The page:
Bernie Anderson
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Current musings, whatever they may be. 

"How Do You Do?" (And Other Ways We Confuse Language With Communication)

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Language is an oddity. Communication is complex.

We put sounds together to create meaning. To communicate. But sounds don't communicate the same thing.

I can read out loud one of the 17,677 words used by Shakespeare, and it will more or less mean something.

At least, to me. And, likely, to the billion or so other people who speak English as a first or second language.

Another person can put similar sounds together in different order, and they have meaning for her. And the billion or so other people who speak Chinese.

But I have no real ability to communicate with a Chinese person, even though we are able to each make the same sounds.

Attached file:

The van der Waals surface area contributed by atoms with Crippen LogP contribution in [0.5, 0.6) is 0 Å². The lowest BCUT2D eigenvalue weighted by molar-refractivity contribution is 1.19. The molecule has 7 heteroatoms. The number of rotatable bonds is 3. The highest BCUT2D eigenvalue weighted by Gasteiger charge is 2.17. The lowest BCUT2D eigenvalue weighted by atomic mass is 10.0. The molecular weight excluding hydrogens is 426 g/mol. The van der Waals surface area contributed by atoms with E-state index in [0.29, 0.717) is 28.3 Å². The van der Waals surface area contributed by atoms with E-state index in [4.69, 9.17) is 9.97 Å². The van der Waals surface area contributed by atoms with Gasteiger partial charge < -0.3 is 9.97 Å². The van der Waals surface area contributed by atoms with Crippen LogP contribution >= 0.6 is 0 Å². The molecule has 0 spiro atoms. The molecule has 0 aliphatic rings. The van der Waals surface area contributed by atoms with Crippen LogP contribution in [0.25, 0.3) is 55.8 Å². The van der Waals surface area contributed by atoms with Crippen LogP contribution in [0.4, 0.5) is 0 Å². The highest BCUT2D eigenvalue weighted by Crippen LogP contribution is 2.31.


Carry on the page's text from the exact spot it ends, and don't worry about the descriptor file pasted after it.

Same sounds, basically. But different meanings.

It's especially weird when it comes to swearing. If my mouth makes the sound "bitch" it's a vulgar insult in English.

But to the 5 Million or so people who speak Mongolian language the exact same sound is a command to write. It's something elementary teachers would say to their students every day.

But, communication is not just about sounds. It's also about context.

I could ask someone, "How do you do?"

The response could be, "Well, thank you."

Or the response could be a confused look and an astute, logical question. "How do I do what?"

"What does your shirt say?" More confusion. Shirts can't talk.

"Let's line up" Does this mean you want me to draw something on the wall?

Language and communication are not equivalents. Language is a tool. Communication is a process.

It's best to not confuse the two.

Language, never forget, is more fashion than science, and matters of usage, spelling, and pronunciation tend to wander around like hemlines.
— Bill Bryson